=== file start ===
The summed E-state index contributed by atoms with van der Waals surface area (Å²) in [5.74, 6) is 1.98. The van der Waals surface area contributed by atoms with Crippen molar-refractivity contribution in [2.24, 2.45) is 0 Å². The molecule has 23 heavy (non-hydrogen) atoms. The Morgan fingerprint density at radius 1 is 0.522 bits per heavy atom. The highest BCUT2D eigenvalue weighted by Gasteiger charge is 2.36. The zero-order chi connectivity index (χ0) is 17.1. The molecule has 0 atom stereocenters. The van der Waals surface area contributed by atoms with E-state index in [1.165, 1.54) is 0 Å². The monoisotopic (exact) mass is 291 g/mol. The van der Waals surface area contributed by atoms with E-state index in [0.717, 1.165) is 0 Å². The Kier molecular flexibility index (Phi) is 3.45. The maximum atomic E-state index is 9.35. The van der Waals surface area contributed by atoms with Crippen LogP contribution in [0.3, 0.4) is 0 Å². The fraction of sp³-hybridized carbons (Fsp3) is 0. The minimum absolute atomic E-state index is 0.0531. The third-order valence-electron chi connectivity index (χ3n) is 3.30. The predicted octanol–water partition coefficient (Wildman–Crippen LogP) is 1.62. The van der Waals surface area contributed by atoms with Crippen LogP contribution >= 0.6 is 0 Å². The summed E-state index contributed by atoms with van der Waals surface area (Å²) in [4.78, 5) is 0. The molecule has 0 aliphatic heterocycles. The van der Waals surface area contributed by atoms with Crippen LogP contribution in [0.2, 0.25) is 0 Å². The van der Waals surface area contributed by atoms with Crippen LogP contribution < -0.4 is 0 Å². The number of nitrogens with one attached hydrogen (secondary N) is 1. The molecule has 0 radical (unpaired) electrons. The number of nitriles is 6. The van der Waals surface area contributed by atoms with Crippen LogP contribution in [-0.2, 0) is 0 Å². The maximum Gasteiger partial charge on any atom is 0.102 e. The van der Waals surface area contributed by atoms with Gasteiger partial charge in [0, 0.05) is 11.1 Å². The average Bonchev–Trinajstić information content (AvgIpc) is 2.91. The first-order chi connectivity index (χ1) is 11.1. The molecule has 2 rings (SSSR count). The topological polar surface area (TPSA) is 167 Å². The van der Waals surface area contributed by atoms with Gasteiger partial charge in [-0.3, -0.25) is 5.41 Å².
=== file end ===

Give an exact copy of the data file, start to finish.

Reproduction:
The summed E-state index contributed by atoms with van der Waals surface area (Å²) in [5.74, 6) is 1.98. The van der Waals surface area contributed by atoms with Crippen molar-refractivity contribution in [2.24, 2.45) is 0 Å². The molecule has 23 heavy (non-hydrogen) atoms. The Morgan fingerprint density at radius 1 is 0.522 bits per heavy atom. The highest BCUT2D eigenvalue weighted by Gasteiger charge is 2.36. The zero-order chi connectivity index (χ0) is 17.1. The molecule has 0 atom stereocenters. The van der Waals surface area contributed by atoms with E-state index in [1.165, 1.54) is 0 Å². The monoisotopic (exact) mass is 291 g/mol. The van der Waals surface area contributed by atoms with E-state index in [0.717, 1.165) is 0 Å². The Kier molecular flexibility index (Phi) is 3.45. The maximum atomic E-state index is 9.35. The van der Waals surface area contributed by atoms with Crippen LogP contribution in [0.3, 0.4) is 0 Å². The fraction of sp³-hybridized carbons (Fsp3) is 0. The minimum absolute atomic E-state index is 0.0531. The third-order valence-electron chi connectivity index (χ3n) is 3.30. The predicted octanol–water partition coefficient (Wildman–Crippen LogP) is 1.62. The van der Waals surface area contributed by atoms with Crippen LogP contribution >= 0.6 is 0 Å². The summed E-state index contributed by atoms with van der Waals surface area (Å²) in [4.78, 5) is 0. The molecule has 0 aliphatic heterocycles. The van der Waals surface area contributed by atoms with Crippen LogP contribution in [0.2, 0.25) is 0 Å². The van der Waals surface area contributed by atoms with Crippen LogP contribution < -0.4 is 0 Å². The number of nitrogens with one attached hydrogen (secondary N) is 1. The molecule has 0 radical (unpaired) electrons. The number of nitriles is 6. The van der Waals surface area contributed by atoms with Crippen LogP contribution in [-0.2, 0) is 0 Å². The maximum Gasteiger partial charge on any atom is 0.102 e. The van der Waals surface area contributed by atoms with Gasteiger partial charge in [0, 0.05) is 11.1 Å². The average Bonchev–Trinajstić information content (AvgIpc) is 2.91. The first-order chi connectivity index (χ1) is 11.1. The molecule has 2 rings (SSSR count). The topological polar surface area (TPSA) is 167 Å². The van der Waals surface area contributed by atoms with Gasteiger partial charge in [-0.3, -0.25) is 5.41 Å².